Now don’t get me wrong, I’m a long-time advocate of Vanilla.js. I strongly believe that you should learn the fundamentals but that doesn’t mean they are your only tool, the frameworks people build on top of these fundamentals are powerful and can save you a lot of development effort. jQuery is a great example of this, yes the DOM in today’s browsers gives us the power to do everything you want from jQuery but there’s things it does that simplify this for us. Take the even bubbling and filtering, jQuery makes it very easy to provide an event handler at a common root but filter on the source of said event. It’s a thin wrapper over DOM events but it’s highly convenient.

I’ll make it my own way

To address the points in Chris’s 2nd article, we should use micro frameworks where possible, single purpose libraries that do one thing and one thing well. I’ll go out and grind my mince, add my spices and then it’s the patty I’m after. I’ll get my sauces and mix them up to the desired tomato-to-mustard ratio.

But now here’s the problem, I have a one-of-a-kind burger that to know how it came together, how to recreate it, how to disassemble it, find what’s missing and reassemble it, is making the enjoyment of my burger harder.

And this is where micro frameworks start to fall apart. You’re building a SPA so you go and grab an AJAX library, a thin DOM library, some custom eventing (or pubsub) to make you application disconnected, add DI, templating, security, data state management, promises and so on. Congratulations you’ve created something that doesn’t have a massive framework behind it, or does it? Have you traded AngularJS for your own equally as bloated combination of micro frameworks?

Then once you’ve completed your non framework application you have another problem, maintenance. This unique collection of micros only exists in its current configuration in a single application, yours. How do you find solutions to your problems? We no longer have the communities to contact, it’s up to us to work out how to fix it ourselves (which isn’t necessarily a bad thing, but knowledge sharing is powerful).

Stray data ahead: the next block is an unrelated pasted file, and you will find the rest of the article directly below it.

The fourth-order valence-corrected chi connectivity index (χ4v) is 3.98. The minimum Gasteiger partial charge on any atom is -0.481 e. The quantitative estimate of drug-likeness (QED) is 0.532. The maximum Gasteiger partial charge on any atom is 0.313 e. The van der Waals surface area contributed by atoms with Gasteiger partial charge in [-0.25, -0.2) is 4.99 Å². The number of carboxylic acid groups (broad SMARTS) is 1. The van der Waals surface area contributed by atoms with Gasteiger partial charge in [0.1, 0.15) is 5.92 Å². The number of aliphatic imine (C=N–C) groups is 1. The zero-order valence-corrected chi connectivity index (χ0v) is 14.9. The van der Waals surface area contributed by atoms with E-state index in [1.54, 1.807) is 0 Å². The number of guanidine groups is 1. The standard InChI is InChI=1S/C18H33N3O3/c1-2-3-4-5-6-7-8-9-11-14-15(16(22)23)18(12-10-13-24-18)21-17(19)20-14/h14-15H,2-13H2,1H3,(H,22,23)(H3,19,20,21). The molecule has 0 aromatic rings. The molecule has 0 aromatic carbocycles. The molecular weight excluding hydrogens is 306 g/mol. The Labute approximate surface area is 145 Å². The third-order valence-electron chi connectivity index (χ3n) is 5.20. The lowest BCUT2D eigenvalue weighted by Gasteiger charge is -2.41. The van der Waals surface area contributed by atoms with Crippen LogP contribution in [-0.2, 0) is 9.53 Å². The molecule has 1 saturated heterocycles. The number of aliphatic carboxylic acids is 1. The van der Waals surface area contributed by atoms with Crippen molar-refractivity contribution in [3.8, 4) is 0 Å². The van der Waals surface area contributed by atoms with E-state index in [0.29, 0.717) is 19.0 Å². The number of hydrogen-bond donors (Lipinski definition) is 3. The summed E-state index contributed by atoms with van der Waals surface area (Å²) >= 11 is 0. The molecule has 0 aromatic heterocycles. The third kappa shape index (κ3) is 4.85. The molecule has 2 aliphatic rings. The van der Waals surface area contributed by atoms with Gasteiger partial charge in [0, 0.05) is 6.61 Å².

Then what happens if you, or one of your team members, leave this project? Now the number of people who understand this application design has decreased. As a consultant this is a very real problem that I face when my role wraps up and I walk out with knowledge. There’s only one real solution to this, documentation and while this knowledge drain can happen on any project the more custom a solution the more you need to document and we all know how well developers document projects. Is that few kb you’re saving just being replaced by dozens of pages of documentation and levels of complexity? What if you need to hire someone new? Is someone with Ember skills easier to find than ‘generic JavaScript’ and giving them a pile of documentation to learn your non framework?

Conclusion

I like to cook (or at least I like the idea of cooking, the actuality might not really be what people want :P) but I also like my fried chicken.

While it might be nice to sit back and say that we should avoid these large JavaScript frameworks because they bring bloat to our applications we need to also should avoid the other extreme, thinking that completely custom non framework applications are superior. You might be trading one kind of bloat for another. An application is more than what you wrote today, it’s the code you haven’t written, the bugs you haven’t found, the documentation you haven’t done.

Know how your food is made, what goes into your frameworks and how you can leverage years of chefs and cooks just like we leverage the development community.

An application built on a paleo diet is just as unhealthy as one built on fast food.

PS: Don’t just eat fast food, that would be stupid.


Published: 2017-07-30 20:47:37 +1000 +1000, Version: bfd8bbd